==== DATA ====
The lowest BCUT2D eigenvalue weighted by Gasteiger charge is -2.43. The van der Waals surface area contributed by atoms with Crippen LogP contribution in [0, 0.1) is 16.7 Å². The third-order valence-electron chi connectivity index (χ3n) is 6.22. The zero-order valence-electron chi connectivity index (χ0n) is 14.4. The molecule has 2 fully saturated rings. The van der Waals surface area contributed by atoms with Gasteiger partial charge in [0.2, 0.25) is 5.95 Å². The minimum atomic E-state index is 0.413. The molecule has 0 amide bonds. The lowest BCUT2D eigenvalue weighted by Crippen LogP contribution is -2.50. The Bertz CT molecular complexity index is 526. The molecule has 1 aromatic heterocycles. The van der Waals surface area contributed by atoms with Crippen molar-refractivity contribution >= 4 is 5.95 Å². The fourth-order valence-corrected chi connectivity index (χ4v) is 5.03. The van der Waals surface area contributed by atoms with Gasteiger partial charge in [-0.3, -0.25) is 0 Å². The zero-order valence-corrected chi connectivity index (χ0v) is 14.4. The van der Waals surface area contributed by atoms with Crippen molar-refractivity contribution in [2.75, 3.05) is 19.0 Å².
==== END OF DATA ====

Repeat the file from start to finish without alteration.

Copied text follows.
The lowest BCUT2D eigenvalue weighted by Gasteiger charge is -2.43. The van der Waals surface area contributed by atoms with Crippen LogP contribution in [0, 0.1) is 16.7 Å². The third-order valence-electron chi connectivity index (χ3n) is 6.22. The zero-order valence-electron chi connectivity index (χ0n) is 14.4. The molecule has 2 fully saturated rings. The van der Waals surface area contributed by atoms with Gasteiger partial charge in [0.2, 0.25) is 5.95 Å². The minimum atomic E-state index is 0.413. The molecule has 0 amide bonds. The lowest BCUT2D eigenvalue weighted by Crippen LogP contribution is -2.50. The Bertz CT molecular complexity index is 526. The molecule has 1 aromatic heterocycles. The van der Waals surface area contributed by atoms with Crippen molar-refractivity contribution >= 4 is 5.95 Å². The fourth-order valence-corrected chi connectivity index (χ4v) is 5.03. The van der Waals surface area contributed by atoms with Gasteiger partial charge in [-0.3, -0.25) is 0 Å². The zero-order valence-corrected chi connectivity index (χ0v) is 14.4. The van der Waals surface area contributed by atoms with Crippen molar-refractivity contribution in [2.75, 3.05) is 19.0 Å².